When sugar was not that widespread, desserts were flavors only eaten on special occasions such as religious holidays and weddings. In addition, these were important delicacies indicating the value given to guests. The appetizing richness of the dessert repertoire in traditional Turkish cuisine was inherited from the Ottoman culinary culture. The importance given to desserts in this culture is also evident from the section called helvahane that was a part of the palace’s kitchen. In these helvahanes not only desserts, halvas, sweets, sherbet, syrups, Turkish delights, pastes and jams, but pickles from various vegetables and fruits were also prepared. In traditional Turkish cuisine, the variation of desserts offer an extremely wide variety in terms of techniques. In view of this, evaluating desserts in different categories according to the cooking techniques and ingredients is more appropriate. The milk-based and syrup-based desserts constitute the most extensive of these groups. In addition, there were also halva and fruit desserts cooked with sugar, honey or molasses. Milk-based desserts are muhallebi (tapioca pudding) and its derivatives, prepared by adding thickening ingredients such as starch, rice, rice emulsion or crushed almonds to milk. Milk-based desserts form the lightest dessert group. When these desserts are made with small amounts of sugar, not only are these relatively low in calories but with a sprinkle of cinnamon insulin secretion is also kept under control. As the combination of milk protein, carbohydrates of sugar and thickening agents form a balance, these are a healthy dessert option. In the same way that milk-based desserts are a light option that can be eaten after meals, they can also be eaten as a snack that sweetens the appetite between meals. This is the reason that muhallebicis (pudding shops) which offer a variety of milk-based desserts and also function as social meeting places, began to emerged in cities like Istanbul. As the specialty of a muhallebici is tavukgöğsü (pudding with chicken breast), in time, some of these places have also started serving chicken soup with şehriye, chicken and pilaf, as well as egg dishes where the people can eat all day. Pelte (jelly) constitutes the lightest group of desserts in Turkish cuisine. It comes from the Persian words pelte, palûde or palze, meaning thinned and strained. Pelte, that is mixed with starch until it attains a level of consistency that is not too hard, is prepared with fruit juice or fruit extracts or plain water. It is sweetened with sugar, honey or molasses.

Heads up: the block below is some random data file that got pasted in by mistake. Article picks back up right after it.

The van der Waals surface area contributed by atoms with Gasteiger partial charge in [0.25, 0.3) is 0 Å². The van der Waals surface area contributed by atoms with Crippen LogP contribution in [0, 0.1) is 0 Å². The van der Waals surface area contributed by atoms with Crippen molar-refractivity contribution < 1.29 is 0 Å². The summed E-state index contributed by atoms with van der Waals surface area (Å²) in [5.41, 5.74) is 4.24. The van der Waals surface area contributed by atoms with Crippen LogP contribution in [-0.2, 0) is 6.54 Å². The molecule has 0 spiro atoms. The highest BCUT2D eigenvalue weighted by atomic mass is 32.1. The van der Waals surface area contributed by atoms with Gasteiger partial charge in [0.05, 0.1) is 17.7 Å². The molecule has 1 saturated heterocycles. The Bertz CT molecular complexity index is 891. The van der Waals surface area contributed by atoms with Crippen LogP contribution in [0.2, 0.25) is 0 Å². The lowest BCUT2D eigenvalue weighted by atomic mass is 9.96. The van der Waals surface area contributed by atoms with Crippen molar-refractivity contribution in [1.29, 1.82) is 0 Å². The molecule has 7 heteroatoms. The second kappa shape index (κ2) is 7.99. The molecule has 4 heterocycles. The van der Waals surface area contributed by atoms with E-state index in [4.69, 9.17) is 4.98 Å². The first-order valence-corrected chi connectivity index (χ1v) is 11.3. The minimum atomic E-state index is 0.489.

Then this gains aroma by adding spices, rose water or flower extract accordingly. Sherbet desserts are made by pouring sherbet over fried or baked pastries. The three types of kadaif, namely yassı (flat) kadaif, ekmek (bread) kadaif and tel (shredded) kadaif, have been an important part of Turkish cuisine culture since the early Ottoman period. Desserts with sherbet such as kadaif and baklava were among the most favorite desserts in the Ottoman palace. Since the Ottoman period, baklava has been the most special among desserts for every class from the palace to the rural areas until today. Today, desserts with sherbet made with thin pastry layers offer a very rich variety. Also, there are varieties including hurma tatlısı, kalburabastı, şekerpare, revani, şambali and yogurt desserts over which sherbet is poured when they are removed from the oven, and also syrupy pastry desserts prepared by frying the dough in oil such as lokma and tulumba. In the Turkish cuisine tradition, fruits are not only consumed between meals in the summer and winter as fresh and dry fruits but are also used in making desserts and candies. Apart from the use of fruits in sweet dishes and beverages such as jam, sherbet, syrup and hoşaf, fruits are used only with sugar in some desserts. Quince dessert, apple dessert, stuffed plums, apricots or dates, and peach dessert or pumpkin dessert are just a few examples. Hoşafs or compotes that are prepared by simply boiling fresh or dry fruits in water and sugar are light flavors that can be served particularly with rice pilaf, or instead of a dessert after a meal.